sapply function in R help

I have read two .csv files and did some editing.
>a1<-read.csv("2013.csv",header=T, na.strings = c("NULL","PrivacySuppressed"))




>a4<-a4[, colSums( != nrow(a4)]

> mode(a4)

>[1] "list"

I need the a4 to be an integer so I used sapply
> s<-sapply(a4, as.numeric)

> mode(s)
[1] "numeric"

However, the problem is, the column names disappeared.
> names(s)

All the previous datas had column names. Sorry it is impossible to type here since there are 600 variables (600 different column names). I had names for my column until a4. After apply "sapply", the names says "NULL". When I just input s, I see the names of the columns but it is not detecting them as names for columns. Please help. Thank you.
The sapply command is returning a matrix so the column names are stored as an attribute of the matrix (dimnames). Wrap it in data.frame() to preserve the original structure.

s <- data.frame(sapply(a4, as.numeric))


Probably A Mammal
We don't need to see your real data. Create a small reproducible sample of data and show it here. You can provide us this data using the dput function as shown below.

x <- data.frame(A = sample(1:100, 10), B = sample(letters, 10))
# structure(list(A = c(97L, 54L, 11L, 28L, 58L, 80L, 61L, 59L, 
# 30L, 41L), B = structure(c(7L, 2L, 8L, 1L, 5L, 4L, 9L, 3L, 10L, 
# 6L), .Label = c("b", "c", "e", "g", "m", "o", "r", "t", "v", 
# "z"), class = "factor")), .Names = c("A", "B"), row.names = c(NA, 
# -10L), class = "data.frame")
Now anyone can just assign that structure directly to an object

y <- structure(list(A = c(97L, 54L, 11L, 28L, 58L, 80L, 61L, 59L, 
30L, 41L), B = structure(c(7L, 2L, 8L, 1L, 5L, 4L, 9L, 3L, 10L, 
6L), .Label = c("b", "c", "e", "g", "m", "o", "r", "t", "v", 
"z"), class = "factor")), .Names = c("A", "B"), row.names = c(NA, 
-10L), class = "data.frame")
identical(x, y)
# [1] TRUE
Also, when presenting code use the code tags like I've done above

 ... some code here ...


 ... some code here ...
Honestly, I have no idea what you're trying to do with each of those steps and you should document that in your code with comments. I'm unclear what you are expecting your output to be in each instance. Your a2 is just a data.frame of one of your columns from a1, to which a4 is you putting that column back together with a1 so it appears twice. Your a3 isn't used, so I don't know why you're showing it in this example to us. It's superfluous. Then your test (after some thinking on my part) is basically summing the boolean values of for each column in a4 and comparing with the dimension of a4. If you're going to do boolean tests, you would be better off directly using any or all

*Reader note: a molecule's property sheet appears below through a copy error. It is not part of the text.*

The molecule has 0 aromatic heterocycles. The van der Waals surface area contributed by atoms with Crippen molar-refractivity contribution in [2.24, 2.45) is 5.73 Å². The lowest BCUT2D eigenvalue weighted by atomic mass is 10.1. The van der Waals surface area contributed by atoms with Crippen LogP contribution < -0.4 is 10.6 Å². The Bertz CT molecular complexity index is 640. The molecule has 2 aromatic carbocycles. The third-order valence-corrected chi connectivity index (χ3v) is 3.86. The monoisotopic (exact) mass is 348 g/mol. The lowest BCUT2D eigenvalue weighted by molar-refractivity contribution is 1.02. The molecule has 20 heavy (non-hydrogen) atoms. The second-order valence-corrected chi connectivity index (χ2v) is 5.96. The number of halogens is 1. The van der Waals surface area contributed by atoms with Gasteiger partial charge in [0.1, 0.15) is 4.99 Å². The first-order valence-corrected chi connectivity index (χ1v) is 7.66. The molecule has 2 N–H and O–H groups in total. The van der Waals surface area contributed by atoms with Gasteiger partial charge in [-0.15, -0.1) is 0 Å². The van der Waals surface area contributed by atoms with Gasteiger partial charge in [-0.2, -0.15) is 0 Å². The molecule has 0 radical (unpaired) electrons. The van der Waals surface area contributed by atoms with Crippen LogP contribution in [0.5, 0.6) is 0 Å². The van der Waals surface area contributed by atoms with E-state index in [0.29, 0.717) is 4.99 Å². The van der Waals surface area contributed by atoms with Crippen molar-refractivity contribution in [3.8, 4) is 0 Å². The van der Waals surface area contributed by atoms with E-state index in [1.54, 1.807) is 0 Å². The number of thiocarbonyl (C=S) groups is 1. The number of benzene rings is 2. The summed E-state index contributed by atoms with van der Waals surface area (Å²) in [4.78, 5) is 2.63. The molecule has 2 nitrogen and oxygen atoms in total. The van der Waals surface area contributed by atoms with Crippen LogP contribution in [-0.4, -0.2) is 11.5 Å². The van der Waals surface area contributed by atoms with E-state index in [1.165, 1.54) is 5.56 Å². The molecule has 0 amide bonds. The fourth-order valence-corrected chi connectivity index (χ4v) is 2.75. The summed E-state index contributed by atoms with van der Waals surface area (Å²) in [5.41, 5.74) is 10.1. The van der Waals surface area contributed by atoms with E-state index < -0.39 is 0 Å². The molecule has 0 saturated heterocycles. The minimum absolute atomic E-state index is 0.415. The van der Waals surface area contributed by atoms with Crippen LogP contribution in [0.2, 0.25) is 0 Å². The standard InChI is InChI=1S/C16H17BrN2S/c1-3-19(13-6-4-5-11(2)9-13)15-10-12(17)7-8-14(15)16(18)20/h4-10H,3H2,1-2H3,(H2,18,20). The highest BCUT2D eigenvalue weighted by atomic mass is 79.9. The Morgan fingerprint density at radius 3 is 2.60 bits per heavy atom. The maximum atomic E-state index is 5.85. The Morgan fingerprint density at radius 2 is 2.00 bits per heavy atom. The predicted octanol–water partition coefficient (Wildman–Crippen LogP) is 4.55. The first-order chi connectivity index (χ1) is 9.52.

all(c(TRUE, TRUE))  # TRUE
I suggest giving an example that reproduces your problem because the result of your test should still be a data frame (data frames are still list objects underneath the hood). Doing sapply on a data frame doesn't make much sense unless your result is something less than a data frame. What sapply does is try to simplify your result, but it figures this out on its own. Better to be in control of the result yourself. A technique I only learned last year is this

x[] <- lapply(x, some.function)
Here lapply will operate on each column of x applying some.function to them. The result will be a list, but since I'm assigning it not to x but x[], it will fit it back into the container that x is (dimensions and such). Thus, when doing simple transformation, this programming pattern works well.
The sapply() function in R works like lapply(), but it tries to interpret the output to the most fundamental data structure possible, which is either Vector or Matrix. The sapply() is a “wrapper” function for lapply(). See the following code.

s <- data.frame(sapply(a4, as.numeric))
The numeric() method create or coerce objects of type “numeric”. The is.numeric() is an inbuilt R function used for a more comprehensive test of an object being interpretable as numbers.